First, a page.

Besting Loose at the Oscars
Well, it's that time of year again, when people cut loose their inhibitions and unearth the seething core of their innermost fleshly desires. No, I'm not referring to Mardi Gras. Rather, I'm talking about the fans along the red carpet at the Oscars.
The Oscars are this evening and the producers are promising that this show is going to be different. For one thing, Jack Nicholson will be seated in the second row. I, for one, can't wait for the hilarity of Nicholson trying to squeeze down the aisle past Denzel Washington, Kate Beckensdale, Matt Damon, and Cheech Marin, on the way to his seat. Hang on to those shades, Jack!
However, some traditions are worth continuing, and so, here is our annual roundup of the Academy of Motion Pictures and Sciences' nominees for Best Picture:
The Curious Case of Benjamin Button - The curious film about a man who was named Benjamin Button and lived to tell the tale. Benjamin's story begin with his conception, in the backseat of a Vaught Corsair that Howard Hughes and Katherine Hepburn are flying. Kate gives the little tyke up for adoption on the grounds that Howard is as daft as gooseberry jelly and Benjamin begins to make his way through a weary and troubled world ...walking backwards.
Benjamin's backwards walking begins to draw stares, disapproving tongue clicks, and outright derisive expletives - from the local naval base and at least one "progressive" schoolmarm. He sees several specialists about the problem but is unable to hear a word they are saying because his ears are pointed in the wrong direction. Finally, someone points out that his shoes are on backwards. This not only explains Benjamin's poor sense of direction but also why his feet hurt so much.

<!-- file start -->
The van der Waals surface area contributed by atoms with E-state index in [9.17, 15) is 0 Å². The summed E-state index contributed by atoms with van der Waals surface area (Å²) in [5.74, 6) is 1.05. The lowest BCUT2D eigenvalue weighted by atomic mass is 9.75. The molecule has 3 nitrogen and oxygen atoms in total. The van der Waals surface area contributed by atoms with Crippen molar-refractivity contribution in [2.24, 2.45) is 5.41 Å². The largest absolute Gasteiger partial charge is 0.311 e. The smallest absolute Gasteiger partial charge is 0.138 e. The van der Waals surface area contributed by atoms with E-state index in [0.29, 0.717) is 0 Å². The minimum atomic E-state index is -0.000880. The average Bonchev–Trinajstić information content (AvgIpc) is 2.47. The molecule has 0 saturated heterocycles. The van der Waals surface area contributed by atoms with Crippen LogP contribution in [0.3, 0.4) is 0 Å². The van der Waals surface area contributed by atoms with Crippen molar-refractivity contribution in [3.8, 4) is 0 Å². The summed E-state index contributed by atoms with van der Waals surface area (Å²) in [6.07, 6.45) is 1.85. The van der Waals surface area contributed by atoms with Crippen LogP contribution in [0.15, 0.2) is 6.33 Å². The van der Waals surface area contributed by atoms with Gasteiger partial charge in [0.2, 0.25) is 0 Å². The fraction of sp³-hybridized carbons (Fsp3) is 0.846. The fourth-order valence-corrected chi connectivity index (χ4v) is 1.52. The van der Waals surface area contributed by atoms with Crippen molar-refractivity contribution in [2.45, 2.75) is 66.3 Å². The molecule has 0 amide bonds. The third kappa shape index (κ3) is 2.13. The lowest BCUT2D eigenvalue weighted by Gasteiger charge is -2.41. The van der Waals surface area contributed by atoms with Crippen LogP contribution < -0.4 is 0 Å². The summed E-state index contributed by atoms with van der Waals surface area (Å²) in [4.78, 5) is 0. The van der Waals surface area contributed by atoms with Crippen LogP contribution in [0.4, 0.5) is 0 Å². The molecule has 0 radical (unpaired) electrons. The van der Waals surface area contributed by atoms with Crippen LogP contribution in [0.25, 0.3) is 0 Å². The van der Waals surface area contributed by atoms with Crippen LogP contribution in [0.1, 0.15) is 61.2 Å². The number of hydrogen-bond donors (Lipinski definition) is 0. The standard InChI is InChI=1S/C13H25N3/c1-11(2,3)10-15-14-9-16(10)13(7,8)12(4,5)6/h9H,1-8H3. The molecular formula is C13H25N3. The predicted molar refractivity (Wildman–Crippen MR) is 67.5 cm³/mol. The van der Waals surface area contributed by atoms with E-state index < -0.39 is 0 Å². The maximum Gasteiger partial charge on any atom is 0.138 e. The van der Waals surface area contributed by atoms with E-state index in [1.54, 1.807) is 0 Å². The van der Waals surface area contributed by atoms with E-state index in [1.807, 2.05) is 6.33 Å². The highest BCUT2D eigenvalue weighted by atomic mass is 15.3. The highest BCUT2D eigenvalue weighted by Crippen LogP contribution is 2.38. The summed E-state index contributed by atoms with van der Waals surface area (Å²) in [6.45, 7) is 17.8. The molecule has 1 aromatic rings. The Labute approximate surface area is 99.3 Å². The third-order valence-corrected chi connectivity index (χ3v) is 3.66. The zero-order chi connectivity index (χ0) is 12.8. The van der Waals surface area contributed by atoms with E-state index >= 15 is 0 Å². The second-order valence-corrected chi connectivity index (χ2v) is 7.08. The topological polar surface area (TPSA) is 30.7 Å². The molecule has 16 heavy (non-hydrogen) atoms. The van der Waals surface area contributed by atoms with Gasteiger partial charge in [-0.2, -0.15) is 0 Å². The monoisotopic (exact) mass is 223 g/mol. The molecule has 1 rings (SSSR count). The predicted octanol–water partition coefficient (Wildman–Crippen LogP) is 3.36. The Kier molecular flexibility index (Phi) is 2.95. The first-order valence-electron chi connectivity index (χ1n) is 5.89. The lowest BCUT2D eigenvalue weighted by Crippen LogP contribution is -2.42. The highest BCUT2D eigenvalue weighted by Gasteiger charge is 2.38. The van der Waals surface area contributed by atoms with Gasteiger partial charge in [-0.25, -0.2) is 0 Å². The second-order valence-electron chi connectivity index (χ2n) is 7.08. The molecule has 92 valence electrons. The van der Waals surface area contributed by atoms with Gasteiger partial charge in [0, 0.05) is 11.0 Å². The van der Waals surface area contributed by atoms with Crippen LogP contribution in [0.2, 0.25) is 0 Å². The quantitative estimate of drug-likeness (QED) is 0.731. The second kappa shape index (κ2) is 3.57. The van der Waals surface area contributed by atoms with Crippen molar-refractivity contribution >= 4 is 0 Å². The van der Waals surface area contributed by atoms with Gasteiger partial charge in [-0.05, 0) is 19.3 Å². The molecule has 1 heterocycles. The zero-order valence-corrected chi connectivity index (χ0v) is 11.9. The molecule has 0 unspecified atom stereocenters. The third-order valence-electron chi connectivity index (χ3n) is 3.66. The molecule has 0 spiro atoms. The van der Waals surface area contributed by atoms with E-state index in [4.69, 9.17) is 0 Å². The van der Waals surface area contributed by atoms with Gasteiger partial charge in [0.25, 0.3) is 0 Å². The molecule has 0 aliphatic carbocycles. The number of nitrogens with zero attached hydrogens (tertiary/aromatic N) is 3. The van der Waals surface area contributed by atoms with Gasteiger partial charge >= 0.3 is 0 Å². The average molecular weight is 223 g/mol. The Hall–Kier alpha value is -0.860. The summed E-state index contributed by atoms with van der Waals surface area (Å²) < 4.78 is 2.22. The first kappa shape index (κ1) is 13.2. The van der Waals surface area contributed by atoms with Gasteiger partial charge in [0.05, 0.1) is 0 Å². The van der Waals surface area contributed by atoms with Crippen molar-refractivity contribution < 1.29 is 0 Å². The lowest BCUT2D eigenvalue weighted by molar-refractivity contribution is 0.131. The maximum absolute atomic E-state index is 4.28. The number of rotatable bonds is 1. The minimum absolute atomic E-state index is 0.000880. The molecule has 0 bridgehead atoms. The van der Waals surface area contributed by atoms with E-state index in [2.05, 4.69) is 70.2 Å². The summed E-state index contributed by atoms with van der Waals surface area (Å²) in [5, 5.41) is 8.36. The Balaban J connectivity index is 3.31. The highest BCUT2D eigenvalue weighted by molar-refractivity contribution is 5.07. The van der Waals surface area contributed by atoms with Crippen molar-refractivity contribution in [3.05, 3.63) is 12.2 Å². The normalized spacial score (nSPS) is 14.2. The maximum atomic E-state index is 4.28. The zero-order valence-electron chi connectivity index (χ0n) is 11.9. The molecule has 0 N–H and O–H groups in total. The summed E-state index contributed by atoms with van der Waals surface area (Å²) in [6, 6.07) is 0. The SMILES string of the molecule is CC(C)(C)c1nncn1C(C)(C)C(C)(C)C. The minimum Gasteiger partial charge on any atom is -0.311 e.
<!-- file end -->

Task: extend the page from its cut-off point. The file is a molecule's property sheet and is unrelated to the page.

Cured of his aching feet and his tendency to walk into shop windows, Benjamin changes his name to "Sunny" and falls in love with a beautiful, foul-mouthed schoolmarm who believes in giving vultures the vote and is convinced that Charlie Chaplin is a six-armed satyr from Saturn. They have a passionately alliterative romance, which lasts through twelve scenes and fourteen censors.
Finally, they are parted when Benjamin accidentally slips on a pair of loafers that are pointing in the wrong direction. This triggers a relapse of his condition and he promptly walks off the edge of the Grand Canyon. Luckily, he is saved when he lands on Thelma and Louise's automobile as it plummets to the canyon floor below. He immediate falls in love with Geena Davis, setting off a passionate romance that lasts the remaining three seconds before the car crashes at the bottom of the canyon.
Frost/Nixon - Terror strikes America in the late 1970's when a brash young English television personality accidentally fuses himself to the disgraced ex-President. Subtitled "The Thing with Two Noggins and One Foul Mouth" this film brings a new meaning to the words "terror, " horror," and "bipartizan."
The film opens with David Frost flying into the US in a Vaught Corsair (that was simple enough). Unfortunately, his flight path coincides with that of Richard Nixon's old Jenny biplane, flown by Charles Lindbergh (Jimmy Stewart). While Nixon is wingwalking, Frost's Corsair clips him in the "upper thigh," provoking a stream of high-pitched expletives that would make Jack Nicholson's character in the The Last Detail swoon like a dowager.
Just by chance, an eerie beam of gamma radiation is being directed at the Earth by a hyperintelligent extraterrestial species with way too much time on their hands. The beam strikes Frost and Nixon, fusing them into one being, Frost/Nixon (Frost demanded top billing) with two heads, four legs, heat vision, super strength, and ego and paranoia complexes the size of Ron Howard's bald spot.
The two face up to their terrible dilemma and decide that there is only one thing they can do. They immediately hit the chat-show circuit in the States. They juggle chainsaws on The Tonight Show with Johnny Carson, severely injuring Ed MacMahon's drinking hand. They quote Kierkegaard on Dick Cavett's show until co-guest Jerry Lewis's ears hemorrhage. Finally, they physically savage David Hartman, on Good Morning America, just because of his quaint amiability.
America's chat hosts are saved though, at the last minute, when British chat legend Alan Whicker flies over and tricks Frost/Nixon into interviewing himself (to avoid Whicker doing it). This causes a massive, fiery explosion, and the best Nielsen ratings since Roots.